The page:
Merchants and content managers 133 may enter and maintain SKU information stored in the PUB database using the PUB Web GUI interface 134 and PUB Bulk Loader interface 136. The SKU information may include SKU attribute values such as, for example, UPCs, vendors, categories, category hierarchy, images, articles, descriptive information, etc. The PUB Web GUI interface 134 allows merchants to edit SKU information, products, and/or categories. The PUB Bulk Loader 136 supports the processing of data files from outside the PUB Subsystem into the PUB database 141. According to a specific embodiment, the PUB Bulk Loader is configured to allow merchants to upload a variety of data file types into the PUB database including flat data files, and image files. The Bulk Loader processes the flat file information to create appropriate database records for the PUB catalog.

Periodically (e.g., minutes, hours, days) the OMS polls the PUB database for new and updated SKU information, and stores the retrieved data into the OMS database 151. According to a specific embodiment, OMS maintains available-to-promise (ATP), price, and inventory (e.g., replenishment and purchasing) information for each SKU. OMS may also capture and/or manage sales and shipment data relating to each SKU. Periodically, OMS passes new and updated SKU information it acquires from the PUB Subsystem to the OFS. The SKU information may be used by OFS, for example, to maintain physical inventory and fulfill orders.

According to a specific embodiment, the PUB Subsystem 140 may be used as an interface to allow merchants/vendors to enter substitution instructions relating to specific SKUs. An example of a set of substitution instructions for selected SKUs is shown in FIG. 4 of the drawings.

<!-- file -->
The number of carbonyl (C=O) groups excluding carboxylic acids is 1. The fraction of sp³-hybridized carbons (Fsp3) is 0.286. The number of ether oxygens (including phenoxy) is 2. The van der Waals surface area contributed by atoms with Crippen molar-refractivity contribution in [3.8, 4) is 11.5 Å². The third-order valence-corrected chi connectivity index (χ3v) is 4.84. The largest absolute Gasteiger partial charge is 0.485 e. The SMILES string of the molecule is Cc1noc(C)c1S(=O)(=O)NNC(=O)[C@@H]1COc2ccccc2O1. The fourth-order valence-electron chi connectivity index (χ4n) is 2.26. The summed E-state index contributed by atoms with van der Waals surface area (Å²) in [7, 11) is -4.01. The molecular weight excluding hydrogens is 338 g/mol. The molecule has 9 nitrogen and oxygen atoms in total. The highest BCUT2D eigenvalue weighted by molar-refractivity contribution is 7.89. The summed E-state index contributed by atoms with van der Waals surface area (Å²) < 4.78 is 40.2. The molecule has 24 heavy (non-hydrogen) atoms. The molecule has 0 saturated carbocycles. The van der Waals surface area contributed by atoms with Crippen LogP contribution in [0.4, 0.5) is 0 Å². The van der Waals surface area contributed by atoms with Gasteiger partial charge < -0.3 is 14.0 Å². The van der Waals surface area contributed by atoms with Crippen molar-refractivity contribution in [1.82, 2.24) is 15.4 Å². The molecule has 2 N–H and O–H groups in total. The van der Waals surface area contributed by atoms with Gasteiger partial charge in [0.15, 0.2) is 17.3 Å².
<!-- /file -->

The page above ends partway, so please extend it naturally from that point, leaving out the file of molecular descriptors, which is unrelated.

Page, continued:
FIG. 4 shows an example of substitution instructions 400 for specified SKUs in accordance with a specific embodiment of the present invention. As shown in the example of FIG. 4, a set of “substitution instructions” may comprise a plurality of different fields, including, for example, a list of different SKUs 410, a description 411 of each SKU, and corresponding substitution rules 450 associated with each SKU. In the example of FIG. 4, substitution instructions are included for four SKU items, namely “Budweiser 6 pack” 402, “Wheaties 28 oz.” 404, “Lean Ground Beef” 406, and “Large Red Apples” 408.

As shown in the embodiment of FIG. 4, substitution rules 450 for each original SKU 410 may include one or more substitute SKUs 417. The substitution rules 450 may also include a ranking preference 412 for each substitute SKU, a substitution ratio 416 to be applied for each respective substitute SKU, a description 418 of each substitute SKU, pricing rules 420 for each substitute SKU, etc. For example the SKU entry 402 corresponding to “Budweiser 6 pack” may be substituted with three alternate SKU items, which have been sorted according to preference, namely, (1) Budweiser 12 pack, (2) Budweiser 2 liter, and (3) Miller 6 pack. The ranking indicates an order of preference, which means that the substitution procedure will attempt to use substitute SKU (1) first, then SKU (2) if SKU (1) is not available, then SKU (3) if neither SKU (1) or SKU (2) are available.

According to a specific implementation, the “substitution rules” for particular SKU indicate how substitutions are to be performed for that SKU. The substitute ratio field 416 may be used to determine how much quantity of a substitute SKU is to be substituted for a specified quantity of an original SKU. According to a specific embodiment, it is preferable to have a substitute ratio included since a substitution may not necessarily be one for one. The “charge rule” or pricing field 420 may be used to determine a price to bill the customer for the substituted item.